The Ombudsman has called for complaints about Irish Water to come back under his remit and said he was "not consulted" about the decision to remove it from his jurisdiction.
Speaking before an Oireachtas Committee, Peter Tyndall said he felt the decision to stop his office from receiving complaints about the implementation of the new water charges was “an oversight” and that he had asked Government to bring Irish Water, and the other utilities, back into the remit of his office.
He said there had been an increase in complaints this year “across the board,” including involving the recovery of repayment of benefits, but the complaints do not include those relating to Irish Water.
Yesterday the Commission for Energy Regulation (CER) announced that it would be receiving complaints linked to Irish Water, but Mr Tyndall said this “voluntary agreement” was not the best way to allow redress for members of the public with complaints.
He told the Joint Committee on Public Service, Oversight and Petitions: “Irish Water will face many complaints and I think it was wholly wrong to take Irish Water out of the jurisdiction of this office at the point when there was going to be many complaints about Irish Water.”
Later he said: “I really think that in a sense that this was something that was simply an oversight. There wasn’t a conscious plan to change the arrangement for complaining about Irish Water. There was no plan.”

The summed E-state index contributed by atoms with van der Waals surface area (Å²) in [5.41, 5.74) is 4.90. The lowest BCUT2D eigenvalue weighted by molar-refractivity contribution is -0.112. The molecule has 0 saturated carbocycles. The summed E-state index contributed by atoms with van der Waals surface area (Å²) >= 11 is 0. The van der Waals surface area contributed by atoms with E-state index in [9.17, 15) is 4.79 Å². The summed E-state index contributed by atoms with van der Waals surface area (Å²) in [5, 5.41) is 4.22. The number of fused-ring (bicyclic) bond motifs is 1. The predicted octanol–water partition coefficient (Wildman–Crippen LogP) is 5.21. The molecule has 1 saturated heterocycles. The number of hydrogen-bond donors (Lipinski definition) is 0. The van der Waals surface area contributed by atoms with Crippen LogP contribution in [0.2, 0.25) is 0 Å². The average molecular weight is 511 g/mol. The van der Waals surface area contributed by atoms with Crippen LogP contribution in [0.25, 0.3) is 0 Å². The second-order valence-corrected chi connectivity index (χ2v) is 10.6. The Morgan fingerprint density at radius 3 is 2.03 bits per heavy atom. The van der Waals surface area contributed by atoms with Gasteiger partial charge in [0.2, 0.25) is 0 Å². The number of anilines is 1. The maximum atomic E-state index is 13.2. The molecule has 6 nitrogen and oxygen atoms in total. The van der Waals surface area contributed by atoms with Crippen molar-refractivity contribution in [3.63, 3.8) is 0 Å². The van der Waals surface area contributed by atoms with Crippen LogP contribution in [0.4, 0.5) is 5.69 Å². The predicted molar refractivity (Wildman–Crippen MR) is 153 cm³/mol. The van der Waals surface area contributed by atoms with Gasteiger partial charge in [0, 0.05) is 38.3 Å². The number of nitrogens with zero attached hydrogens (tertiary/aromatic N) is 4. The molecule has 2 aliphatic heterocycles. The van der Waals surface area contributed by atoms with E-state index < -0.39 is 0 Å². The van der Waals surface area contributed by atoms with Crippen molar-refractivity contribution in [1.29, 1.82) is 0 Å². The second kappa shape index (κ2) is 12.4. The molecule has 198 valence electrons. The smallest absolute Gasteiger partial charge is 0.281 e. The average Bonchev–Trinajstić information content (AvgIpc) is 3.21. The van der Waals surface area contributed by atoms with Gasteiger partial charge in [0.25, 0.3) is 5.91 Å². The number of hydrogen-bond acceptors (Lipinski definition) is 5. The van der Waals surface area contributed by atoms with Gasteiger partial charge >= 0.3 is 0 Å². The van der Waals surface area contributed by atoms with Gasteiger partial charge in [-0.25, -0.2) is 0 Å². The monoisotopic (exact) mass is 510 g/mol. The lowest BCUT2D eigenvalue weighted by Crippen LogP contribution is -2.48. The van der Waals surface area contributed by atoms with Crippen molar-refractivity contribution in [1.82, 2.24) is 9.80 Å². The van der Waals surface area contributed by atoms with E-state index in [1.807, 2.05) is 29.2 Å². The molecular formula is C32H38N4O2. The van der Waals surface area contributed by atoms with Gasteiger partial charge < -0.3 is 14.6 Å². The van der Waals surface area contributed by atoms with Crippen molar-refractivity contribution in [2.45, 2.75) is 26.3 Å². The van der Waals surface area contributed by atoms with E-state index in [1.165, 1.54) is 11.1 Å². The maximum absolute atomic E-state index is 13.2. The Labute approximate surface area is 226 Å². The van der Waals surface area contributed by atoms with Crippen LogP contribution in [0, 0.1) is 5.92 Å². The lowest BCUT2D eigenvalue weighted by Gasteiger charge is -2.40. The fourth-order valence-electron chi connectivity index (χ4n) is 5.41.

He said he believed the changes announced by the CER was “an attempt to put in place administratively something that should have been included in legislation”.
He said he was not consulted about the decision to remove Irish Water from his jurisdiction, adding: “One day you could complain to me, the next day you couldn’t.”
Under the new arrangement complaints about Irish Water can be made to the CER, in the same way that it can receive complaints about gas and electricity, but Mr Tyndall said regulators had a role in regulating, including price setting and looking at competition, and so there was “some conflict” between those roles and the right to redress for complainants. I think the sensible thing would be to bring Irish Water back and bring in the other utilities,” he said, adding that he had put that case to Government and he hoped they would respond positively.
He also called for complaints about prisons and direct provision to be made accessible to his office.
He also said his office should be able to receive complaints about clinical judgement in the health sector.
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